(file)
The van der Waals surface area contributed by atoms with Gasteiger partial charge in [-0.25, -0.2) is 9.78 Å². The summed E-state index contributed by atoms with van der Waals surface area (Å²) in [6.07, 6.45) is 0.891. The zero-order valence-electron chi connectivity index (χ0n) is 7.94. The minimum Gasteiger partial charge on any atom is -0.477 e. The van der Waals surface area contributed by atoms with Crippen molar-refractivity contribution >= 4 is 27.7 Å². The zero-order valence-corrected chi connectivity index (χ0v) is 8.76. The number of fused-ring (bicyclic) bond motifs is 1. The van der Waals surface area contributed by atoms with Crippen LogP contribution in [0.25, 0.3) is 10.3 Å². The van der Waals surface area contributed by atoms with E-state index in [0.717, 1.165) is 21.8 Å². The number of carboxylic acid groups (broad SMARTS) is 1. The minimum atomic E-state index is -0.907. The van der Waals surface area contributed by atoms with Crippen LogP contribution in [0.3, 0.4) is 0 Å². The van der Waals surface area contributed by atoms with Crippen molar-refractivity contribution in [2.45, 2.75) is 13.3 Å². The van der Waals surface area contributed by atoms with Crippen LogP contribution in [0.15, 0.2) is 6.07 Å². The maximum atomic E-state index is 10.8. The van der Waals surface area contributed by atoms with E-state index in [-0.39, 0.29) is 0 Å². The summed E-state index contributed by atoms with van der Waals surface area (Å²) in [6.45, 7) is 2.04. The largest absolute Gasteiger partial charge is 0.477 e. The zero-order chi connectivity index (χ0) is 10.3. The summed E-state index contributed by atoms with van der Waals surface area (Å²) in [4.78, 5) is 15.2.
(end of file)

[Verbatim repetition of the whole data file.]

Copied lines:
The van der Waals surface area contributed by atoms with Gasteiger partial charge in [-0.25, -0.2) is 9.78 Å². The summed E-state index contributed by atoms with van der Waals surface area (Å²) in [6.07, 6.45) is 0.891. The zero-order valence-electron chi connectivity index (χ0n) is 7.94. The minimum Gasteiger partial charge on any atom is -0.477 e. The van der Waals surface area contributed by atoms with Crippen molar-refractivity contribution >= 4 is 27.7 Å². The zero-order valence-corrected chi connectivity index (χ0v) is 8.76. The number of fused-ring (bicyclic) bond motifs is 1. The van der Waals surface area contributed by atoms with Crippen LogP contribution in [0.25, 0.3) is 10.3 Å². The van der Waals surface area contributed by atoms with E-state index in [0.717, 1.165) is 21.8 Å². The number of carboxylic acid groups (broad SMARTS) is 1. The minimum atomic E-state index is -0.907. The van der Waals surface area contributed by atoms with Crippen LogP contribution in [0.3, 0.4) is 0 Å². The van der Waals surface area contributed by atoms with Crippen molar-refractivity contribution in [2.45, 2.75) is 13.3 Å². The van der Waals surface area contributed by atoms with Crippen LogP contribution in [0.15, 0.2) is 6.07 Å². The maximum atomic E-state index is 10.8. The van der Waals surface area contributed by atoms with E-state index in [-0.39, 0.29) is 0 Å². The summed E-state index contributed by atoms with van der Waals surface area (Å²) in [6.45, 7) is 2.04. The largest absolute Gasteiger partial charge is 0.477 e. The zero-order chi connectivity index (χ0) is 10.3. The summed E-state index contributed by atoms with van der Waals surface area (Å²) in [4.78, 5) is 15.2.